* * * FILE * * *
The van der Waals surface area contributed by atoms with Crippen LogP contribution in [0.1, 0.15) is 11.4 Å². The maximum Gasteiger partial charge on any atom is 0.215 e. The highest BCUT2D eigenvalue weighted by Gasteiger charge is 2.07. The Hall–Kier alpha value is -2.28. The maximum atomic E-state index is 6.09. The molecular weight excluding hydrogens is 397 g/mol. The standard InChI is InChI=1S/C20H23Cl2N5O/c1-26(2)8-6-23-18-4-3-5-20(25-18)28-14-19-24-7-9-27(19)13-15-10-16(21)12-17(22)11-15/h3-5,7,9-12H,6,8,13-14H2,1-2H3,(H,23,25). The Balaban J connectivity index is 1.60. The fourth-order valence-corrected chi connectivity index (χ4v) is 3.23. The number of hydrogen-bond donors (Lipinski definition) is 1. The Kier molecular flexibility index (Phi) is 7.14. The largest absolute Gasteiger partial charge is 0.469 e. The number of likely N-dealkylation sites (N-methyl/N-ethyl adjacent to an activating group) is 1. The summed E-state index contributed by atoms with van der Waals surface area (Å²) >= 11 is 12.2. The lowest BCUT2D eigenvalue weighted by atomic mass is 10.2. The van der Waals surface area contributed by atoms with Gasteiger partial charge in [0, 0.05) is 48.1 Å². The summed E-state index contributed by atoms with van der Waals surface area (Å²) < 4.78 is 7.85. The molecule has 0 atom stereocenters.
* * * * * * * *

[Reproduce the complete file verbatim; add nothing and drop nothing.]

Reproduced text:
The van der Waals surface area contributed by atoms with Crippen LogP contribution in [0.1, 0.15) is 11.4 Å². The maximum Gasteiger partial charge on any atom is 0.215 e. The highest BCUT2D eigenvalue weighted by Gasteiger charge is 2.07. The Hall–Kier alpha value is -2.28. The maximum atomic E-state index is 6.09. The molecular weight excluding hydrogens is 397 g/mol. The standard InChI is InChI=1S/C20H23Cl2N5O/c1-26(2)8-6-23-18-4-3-5-20(25-18)28-14-19-24-7-9-27(19)13-15-10-16(21)12-17(22)11-15/h3-5,7,9-12H,6,8,13-14H2,1-2H3,(H,23,25). The Balaban J connectivity index is 1.60. The fourth-order valence-corrected chi connectivity index (χ4v) is 3.23. The number of hydrogen-bond donors (Lipinski definition) is 1. The Kier molecular flexibility index (Phi) is 7.14. The largest absolute Gasteiger partial charge is 0.469 e. The number of likely N-dealkylation sites (N-methyl/N-ethyl adjacent to an activating group) is 1. The summed E-state index contributed by atoms with van der Waals surface area (Å²) >= 11 is 12.2. The lowest BCUT2D eigenvalue weighted by atomic mass is 10.2. The van der Waals surface area contributed by atoms with Gasteiger partial charge in [0, 0.05) is 48.1 Å². The summed E-state index contributed by atoms with van der Waals surface area (Å²) < 4.78 is 7.85. The molecule has 0 atom stereocenters.